The Wall Street Journal says that yes, the Facebook Reader is a real thing, and the company has been working on it for over a year. It’s probably more of a recommendation engine than an RSS product, and it reportedly “resembles” Flipboard.
The justification? Keeping those eyeballs on the page longer, meaning more engagement, meaning more ad dollars:
“The users of Facebook’s apps often drop in for brief sessions of just a few minutes, quickly skimming or adding posts, before jumping to the next thing, according to one of the people familiar with Facebook’s mobile efforts. A more immersive experience could open up new ad models for Facebook.”
That business model sure sounds a lot like this thing my grandma used to talk about. What was it? A “newspaper,” I believe.
But Facebook’s already got more competition than a Kleinfelds’ blowout sale.
There’s Twitter, which is where everyone hangs out for real-time conversations about, let’s say, the Mad Men finale. For pretty presentation, there’s Flipboard. There’s LinkedIn (which bought Pulse to beef up its offering) if you’re a mid-level manager stuck at her desk in an American corporation. Soon Digg will release its Google Reader replacement, if you’re a blogger looking for a firehose.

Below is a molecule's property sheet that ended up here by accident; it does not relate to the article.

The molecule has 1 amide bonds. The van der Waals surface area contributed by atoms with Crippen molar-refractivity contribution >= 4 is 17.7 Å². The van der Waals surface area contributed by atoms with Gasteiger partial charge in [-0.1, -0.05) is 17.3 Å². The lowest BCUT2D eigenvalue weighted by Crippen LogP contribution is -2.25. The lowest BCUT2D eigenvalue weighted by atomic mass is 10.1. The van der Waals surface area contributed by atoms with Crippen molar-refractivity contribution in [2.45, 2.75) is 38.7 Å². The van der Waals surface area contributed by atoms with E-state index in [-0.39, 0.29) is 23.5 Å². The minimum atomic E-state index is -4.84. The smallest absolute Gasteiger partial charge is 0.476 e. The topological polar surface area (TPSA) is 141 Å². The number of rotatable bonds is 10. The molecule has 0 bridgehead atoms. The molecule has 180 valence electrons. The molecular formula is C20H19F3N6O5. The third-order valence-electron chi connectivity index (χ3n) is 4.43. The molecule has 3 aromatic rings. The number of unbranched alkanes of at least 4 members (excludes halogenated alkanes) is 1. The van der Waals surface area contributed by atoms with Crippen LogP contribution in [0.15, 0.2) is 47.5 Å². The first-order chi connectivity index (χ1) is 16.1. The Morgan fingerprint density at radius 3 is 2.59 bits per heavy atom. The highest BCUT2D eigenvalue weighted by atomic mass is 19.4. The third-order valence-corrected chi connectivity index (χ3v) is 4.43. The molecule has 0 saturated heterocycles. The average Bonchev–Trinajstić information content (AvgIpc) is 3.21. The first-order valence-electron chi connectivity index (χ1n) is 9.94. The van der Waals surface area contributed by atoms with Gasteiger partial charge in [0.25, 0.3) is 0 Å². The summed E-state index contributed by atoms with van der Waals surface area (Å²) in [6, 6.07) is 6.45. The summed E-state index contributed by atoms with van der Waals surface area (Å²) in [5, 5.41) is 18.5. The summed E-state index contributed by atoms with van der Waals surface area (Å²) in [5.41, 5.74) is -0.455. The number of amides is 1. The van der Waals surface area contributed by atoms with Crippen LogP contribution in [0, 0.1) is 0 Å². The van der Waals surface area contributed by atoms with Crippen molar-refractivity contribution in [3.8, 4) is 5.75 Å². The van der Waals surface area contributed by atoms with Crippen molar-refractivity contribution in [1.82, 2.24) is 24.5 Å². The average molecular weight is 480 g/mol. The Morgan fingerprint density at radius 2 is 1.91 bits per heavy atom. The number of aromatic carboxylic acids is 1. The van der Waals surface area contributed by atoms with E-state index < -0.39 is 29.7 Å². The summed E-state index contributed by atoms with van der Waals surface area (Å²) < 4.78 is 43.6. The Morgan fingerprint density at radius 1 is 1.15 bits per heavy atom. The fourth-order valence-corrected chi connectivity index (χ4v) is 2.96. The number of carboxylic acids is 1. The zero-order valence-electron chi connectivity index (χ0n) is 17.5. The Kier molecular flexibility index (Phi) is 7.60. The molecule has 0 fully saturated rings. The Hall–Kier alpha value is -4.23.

Of course, this is just Facebook’s latest experiment in hoovering up news content from around the Internet, in the interest of keeping your eyeballs fixed firmly on itself. Once upon a time we had to install those stupid social readers to so much as click through to a Washington Post article; at the News Feed revamp earlier this year Zuck said he wanted to make Facebook “the best personalized newspaper in the world.”
Did any of that change how you get your news?
Anyway, I can’t be the only person sick to death of weeding through stories about Edward Snowden and Paula Deen in order to look at photos of my high-school friends’ babies. Just show me the babies, Zuck!